Foley Catheter ripening is a mechanical ripening method that requires no medicine therefore has very little negative consequence related to the usage. The catheter is inserted in the cervix, then filled with saline to fill the end of the bulb and mechanically opens the cervix up to approximately 4 cm’s while the foley is in place. The mother will go home until the catheter falls out or will remain in the hospital overnight.  The pressure from the foley catheter promotes continual prostaglandin release that encourages the effacement and works in conjunction with the mechanical dilation to open the cervix.  When the catheter falls out, unless it prematurely dislodges the cervix is ripe and ready for induction (pitocin usage). Sometimes the mother is already in early labor and may not require pitocin or require less.   For more information and studies regarding foley cather ripening view my blog page http://prepforbirth.com/2009/07/20/foley-catheter-ripening-versus-medication-studies.html.

The most common yet riskier method of cervial ripening is the use of Cytotec (Misoprostol).  Cytotec is used in an off label manner for ripening the cervix. ACOG has this to say in the revised new guidelines that include seven recommendations based on “good and consistent scientific evidence” — considered the highest evidence level — including one that sanctions 25 mcg of misoprostol as “the initial dose for cervical ripening and labor induction.” The recommended frequency is “not more than every 3-6 hours.”  Though this drug has been shown to be successful for ripening it is not without concern, consequence, risk or controversy.  Please do your research ahead of time prior to allowing this drug to be used on you and your baby.

Here are some helpful links:

http://www.aafp.org/afp/20060201/fpin.html

http://www.petitiononline.com/cytotec/petition.html

http://www.medscape.com/viewarticle/458959

http://www.thefreelibrary.com/Making+an+informed+choice:+Cytotec%5BR%5D+for+induction-a0128063329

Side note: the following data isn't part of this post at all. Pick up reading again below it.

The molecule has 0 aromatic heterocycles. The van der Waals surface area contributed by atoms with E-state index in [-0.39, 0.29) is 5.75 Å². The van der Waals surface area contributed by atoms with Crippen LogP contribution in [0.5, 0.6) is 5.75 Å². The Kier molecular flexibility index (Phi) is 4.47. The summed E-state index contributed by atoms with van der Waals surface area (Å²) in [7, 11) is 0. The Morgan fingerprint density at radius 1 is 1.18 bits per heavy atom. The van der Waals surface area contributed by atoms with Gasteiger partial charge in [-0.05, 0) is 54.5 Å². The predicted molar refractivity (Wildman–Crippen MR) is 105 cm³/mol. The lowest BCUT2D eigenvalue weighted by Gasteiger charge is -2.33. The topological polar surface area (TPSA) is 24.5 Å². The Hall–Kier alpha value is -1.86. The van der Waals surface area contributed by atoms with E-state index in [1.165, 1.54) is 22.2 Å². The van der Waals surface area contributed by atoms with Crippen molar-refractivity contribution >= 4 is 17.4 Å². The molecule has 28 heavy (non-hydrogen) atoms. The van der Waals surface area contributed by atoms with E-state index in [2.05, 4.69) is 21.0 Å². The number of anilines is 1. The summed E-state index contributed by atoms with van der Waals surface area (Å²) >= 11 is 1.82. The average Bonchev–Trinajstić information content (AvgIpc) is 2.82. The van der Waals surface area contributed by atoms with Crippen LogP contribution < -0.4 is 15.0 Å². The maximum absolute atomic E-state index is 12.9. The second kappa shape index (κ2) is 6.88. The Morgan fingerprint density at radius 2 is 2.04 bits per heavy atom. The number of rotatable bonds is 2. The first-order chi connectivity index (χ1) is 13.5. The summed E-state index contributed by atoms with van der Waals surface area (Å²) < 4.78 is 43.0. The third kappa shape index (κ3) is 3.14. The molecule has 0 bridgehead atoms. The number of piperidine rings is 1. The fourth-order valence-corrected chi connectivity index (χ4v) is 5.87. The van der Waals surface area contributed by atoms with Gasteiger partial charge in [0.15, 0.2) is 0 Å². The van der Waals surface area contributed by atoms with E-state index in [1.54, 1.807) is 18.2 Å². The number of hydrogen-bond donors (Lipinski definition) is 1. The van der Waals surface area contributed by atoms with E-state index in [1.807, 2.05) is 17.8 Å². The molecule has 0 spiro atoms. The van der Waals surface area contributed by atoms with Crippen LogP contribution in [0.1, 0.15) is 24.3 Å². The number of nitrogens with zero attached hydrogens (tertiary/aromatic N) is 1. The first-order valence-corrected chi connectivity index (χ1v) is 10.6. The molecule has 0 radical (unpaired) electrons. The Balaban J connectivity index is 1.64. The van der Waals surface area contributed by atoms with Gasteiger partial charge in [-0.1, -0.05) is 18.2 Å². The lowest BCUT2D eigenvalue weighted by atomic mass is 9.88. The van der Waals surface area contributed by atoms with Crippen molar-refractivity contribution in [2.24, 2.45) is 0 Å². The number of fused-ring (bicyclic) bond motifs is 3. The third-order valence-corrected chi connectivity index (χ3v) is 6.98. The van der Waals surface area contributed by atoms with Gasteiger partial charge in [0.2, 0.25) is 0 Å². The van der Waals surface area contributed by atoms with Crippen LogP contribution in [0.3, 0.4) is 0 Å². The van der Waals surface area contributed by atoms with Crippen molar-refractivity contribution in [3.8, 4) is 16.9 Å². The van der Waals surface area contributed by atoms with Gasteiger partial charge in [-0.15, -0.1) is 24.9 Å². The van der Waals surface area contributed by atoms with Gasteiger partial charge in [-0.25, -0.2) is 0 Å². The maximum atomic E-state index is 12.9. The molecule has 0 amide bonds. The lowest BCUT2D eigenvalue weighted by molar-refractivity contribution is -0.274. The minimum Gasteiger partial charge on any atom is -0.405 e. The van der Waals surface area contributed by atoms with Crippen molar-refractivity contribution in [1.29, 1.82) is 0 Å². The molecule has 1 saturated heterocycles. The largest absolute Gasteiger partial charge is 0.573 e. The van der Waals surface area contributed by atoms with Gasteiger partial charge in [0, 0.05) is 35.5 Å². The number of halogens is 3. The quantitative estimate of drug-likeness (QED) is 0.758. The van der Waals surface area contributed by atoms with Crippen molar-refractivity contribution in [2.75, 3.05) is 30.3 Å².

Your cervix is ripe for induction

The most common next step is the use of Pitocin to induce labor contractions. What to expect: an IV with fluids running, continuous monitoring, and limited mobility. The increased pain and stronger than usual contractions over a longer period of time associated with Pitocin use often leads women to ask for epidural anesthesia. There are varying protocols, but the low-dose protocol is most often used today.  Induction is not fail safe, you may or may not respond to “tricking” your body into labor.  Your baby also may not respond favorably.  In the event the induction fails or causes maternal or fetal distress or host of other complications, a cesarean delivery is the next step.

Here are some helpful links regarding Pitocin.

http://www.rxlist.com/pitocin-drug.htm

http://www.corninghospital.com/Educate/Pit.htm

http://pregnancy.about.com/od/induction/a/pitocindiffers.htm

http://dailymed.nlm.nih.gov/dailymed/drugInfo.cfm?id=4975#section-4

Rethink how you pack your birth bag

Considering the length of time that you will be at the hospital  considering adding the following items to your birth bag.

  • Movies (make sure your hospital provides DVD players or you will want to bring one of your own)
  • Puzzles of all types
  • Cards
  • Games
  • Books
  • Laptop Computer
  • Extra changes of clothing
  • Extra food for husband, partner or labor support
  • Extra cash
  • Ear plugs and eye covering to make sleeping easier
  • More comforts from home to be soothing

Points to think about

  • You are having a baby and need to do the work of labor completely at the hospital. ONLY allow those who can help you keep the chaos and interruption to a minimum.  This is not a party.
  • Turn of cell phones.
  • Keep room comfortable, peaceful,  and stress-free.
  • Having your water broken artificially does not mimic it naturally breaking.
  • Use the space provided and get on the birth ball, stand near the bed and sway, use rocking chair, have equipment moved closer to bathroom so you may sit on the toilet, use as many positions as possible to help baby negotiate and to help dissuade a mal-position.
  • Induction increases the risk of a cesarean delivery becoming necessary whether from the induction failing (fooling a body into labor isn’t as easy as it sounds), maternal/fetal distress or another complication may arise.  Here is a sample cesarean delivery plan in the event it becomes necessary.  sample-cesarean-plan

My closing thought to you is take a deep breath and know when medically necessary an induction is a reasonable step.

My hope is for you to be well informed, be confident to ask questions, be strong to make your own decisions, and thrive to a successful birth even when Plan A isn’t an option anymore.